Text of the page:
Coronavirus: Doctors in the UK, Italy find a link between COVID-19 and rare syndrome cases

Doctors in the UK and Italy, two of the hardest-hit countries by COVID-19, have reported potential links between a rare inflammatory syndrome in young children and the SARS-CoV-2 virus.

The condition, "Pediatric Multi-System Inflammatory Syndrome Potentially Associated with COVID-19", shares symptoms with toxic shock and Kawasaki disease including fever, rashes, swollen glands, and, in severe cases, heart inflammation. 

Reports of cases have raised concerns that COVID-19, the disease caused by the SARS-CoV-2 virus, could pose a greater risk to children than had been understood.

The Daily Mail reported on Friday (NZ time) that eight cases of children with the syndrome were studied at Birmingham Hospital in the UK and tested with an antibody test - revealing all had the SARS-CoV-2 virus a few weeks before they started showing inflammatory syndrome symptoms.

In Bergamo, Italy, between February 18 and April 20, the Hospital Papa Giovanni XXIII admitted 10 children with the syndrome including eight who tested positive for coronavirus antibodies, according to a report in The Lancet.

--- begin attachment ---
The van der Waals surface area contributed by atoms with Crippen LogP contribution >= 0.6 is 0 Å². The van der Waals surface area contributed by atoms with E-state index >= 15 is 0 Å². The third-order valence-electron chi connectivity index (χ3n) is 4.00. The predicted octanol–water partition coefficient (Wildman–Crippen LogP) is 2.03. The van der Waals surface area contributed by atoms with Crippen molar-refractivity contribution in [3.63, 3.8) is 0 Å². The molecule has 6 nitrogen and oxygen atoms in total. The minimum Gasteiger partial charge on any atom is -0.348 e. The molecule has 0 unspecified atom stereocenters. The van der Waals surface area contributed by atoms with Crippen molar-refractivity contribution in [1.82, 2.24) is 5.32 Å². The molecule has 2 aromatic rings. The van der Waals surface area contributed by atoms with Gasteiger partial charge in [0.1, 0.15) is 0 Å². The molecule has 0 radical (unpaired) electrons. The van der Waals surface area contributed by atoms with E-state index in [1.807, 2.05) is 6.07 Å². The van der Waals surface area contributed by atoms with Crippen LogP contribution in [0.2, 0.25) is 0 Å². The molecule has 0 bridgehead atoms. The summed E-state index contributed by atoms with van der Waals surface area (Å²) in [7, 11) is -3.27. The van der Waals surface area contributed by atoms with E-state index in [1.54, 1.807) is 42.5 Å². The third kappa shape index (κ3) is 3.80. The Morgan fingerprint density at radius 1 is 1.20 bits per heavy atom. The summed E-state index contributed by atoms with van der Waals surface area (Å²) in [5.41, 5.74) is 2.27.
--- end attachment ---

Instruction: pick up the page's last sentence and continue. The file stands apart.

French researchers on Thursday reported Kawasaki disease-like symptoms in 17 children admitted to a Paris hospital between April 27 and May 7, while in an average two-week period they would have expected to see only one such case.

UK scientists studying the Birmingham Hospital cases believe the syndrome is "triggered" by the SARS-CoV-2 virus, according to research seen by the Daily Mail.

"What the antibody test tells us is that these children have definitely been infected with SARS-CoV-2 at some time in the past, which will hopefully help doctors make decisions on how to treat these patients," said the University of Birmingham Professor Adam Cunningham. "Excitingly, the detection of the antibodies may also provide clues on how this syndrome develops," Prof Cunningham told MailOnline.

Children with the rare inflammatory syndrome often have severe abdominal pain and vomiting that progresses to shock, said Dr George Ofori-Amanfo of New York's Mt Sinai Kravis Children's Hospital. He said none of the children he has seen recently with this syndrome had any underlying disease but they all had antibodies for the coronavirus.

Reuters / Newshub.

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